A Companion of the New Zealand Order of Merit:
Mr Benjamin (Benji) Quentin Marshall
For services to rugby league
Benji Marshall says he would be happy knowing he had inspired just one Kiwi kid to reach for the stars.
But Marshall went way beyond that in an extraordinary league career that reshaped how the game could be played.
And yet to this day, no one has played rugby league quite like the exhilarating Benji Marshall.
He was a football wizard who took the magic to a new level.
It started from the get-go, with the 20-year-old inspiring the unfancied Wests Tigers to win the 2005 NRL title, including some awe-inspiring Marshall moments in the grand final win over North Queensland.
And from that point, there's no doubt that thousands of kids, in union and league, would have had their creative juices flowing after watching Marshall play.
There were so many elements to his career, including repeatedly coming back from serious injuries, mainly to his slender shoulders.
At his best, he bounced off the turf like no one else, and he always bounced back from adversity.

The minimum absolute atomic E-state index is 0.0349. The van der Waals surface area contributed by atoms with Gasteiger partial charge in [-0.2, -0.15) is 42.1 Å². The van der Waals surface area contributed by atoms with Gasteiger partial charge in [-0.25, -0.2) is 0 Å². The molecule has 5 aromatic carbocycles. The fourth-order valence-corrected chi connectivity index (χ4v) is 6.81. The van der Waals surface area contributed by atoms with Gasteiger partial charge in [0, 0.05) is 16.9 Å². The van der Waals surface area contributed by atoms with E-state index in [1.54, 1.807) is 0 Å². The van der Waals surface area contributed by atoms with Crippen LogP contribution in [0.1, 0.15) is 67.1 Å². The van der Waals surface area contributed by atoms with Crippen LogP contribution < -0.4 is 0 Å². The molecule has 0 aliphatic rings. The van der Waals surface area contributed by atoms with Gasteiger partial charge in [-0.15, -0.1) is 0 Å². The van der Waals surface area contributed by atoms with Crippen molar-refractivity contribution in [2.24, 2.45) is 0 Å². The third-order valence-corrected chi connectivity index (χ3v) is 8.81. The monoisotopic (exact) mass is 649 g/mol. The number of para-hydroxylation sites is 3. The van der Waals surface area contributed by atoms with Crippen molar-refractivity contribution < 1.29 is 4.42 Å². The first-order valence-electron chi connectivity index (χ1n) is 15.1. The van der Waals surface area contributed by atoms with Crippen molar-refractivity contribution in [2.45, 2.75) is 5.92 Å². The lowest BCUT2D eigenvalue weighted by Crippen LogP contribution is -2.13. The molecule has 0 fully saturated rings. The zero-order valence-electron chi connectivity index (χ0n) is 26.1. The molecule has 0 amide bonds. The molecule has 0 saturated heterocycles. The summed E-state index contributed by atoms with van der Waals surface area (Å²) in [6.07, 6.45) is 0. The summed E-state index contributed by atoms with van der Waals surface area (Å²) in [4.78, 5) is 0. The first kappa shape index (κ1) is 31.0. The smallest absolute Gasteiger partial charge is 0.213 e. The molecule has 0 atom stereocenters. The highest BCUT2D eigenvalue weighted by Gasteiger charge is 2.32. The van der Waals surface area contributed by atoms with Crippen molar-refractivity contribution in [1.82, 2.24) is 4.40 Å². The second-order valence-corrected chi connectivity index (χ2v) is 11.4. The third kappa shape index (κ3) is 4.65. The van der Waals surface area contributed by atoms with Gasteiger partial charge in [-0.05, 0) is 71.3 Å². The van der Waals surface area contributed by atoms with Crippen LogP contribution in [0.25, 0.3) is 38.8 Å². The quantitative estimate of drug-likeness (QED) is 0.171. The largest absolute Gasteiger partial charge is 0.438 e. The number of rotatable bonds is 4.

"I was just a small kid from Whakatāne with no right to get to where I got to in achieving all the things I did," he said.
"Hopefully with me doing what I did it inspires others, especially young Kiwi kids. If you can change one life, that's enough."
The 37-year-old Marshall, who retired late last year, became the longest-serving Kiwis captain, was at the heart of the famous 2008 World Cup win, and played 31 tests.
He will always be remembered best for his golden years with Wests, but he was also a part of the Souths side which made last year's grand final and played for a couple of other NRL clubs with mixed fortunes.
He stayed loyal to the Kiwi cause even when overlooked, and made an emotional return as captain three years ago.
Buried in all of this was a short stint with the Blues in 2014. When asked if his chance of rugby success would have been greater had he played NPC rugby first, Marshall agreed and said that had been his wish.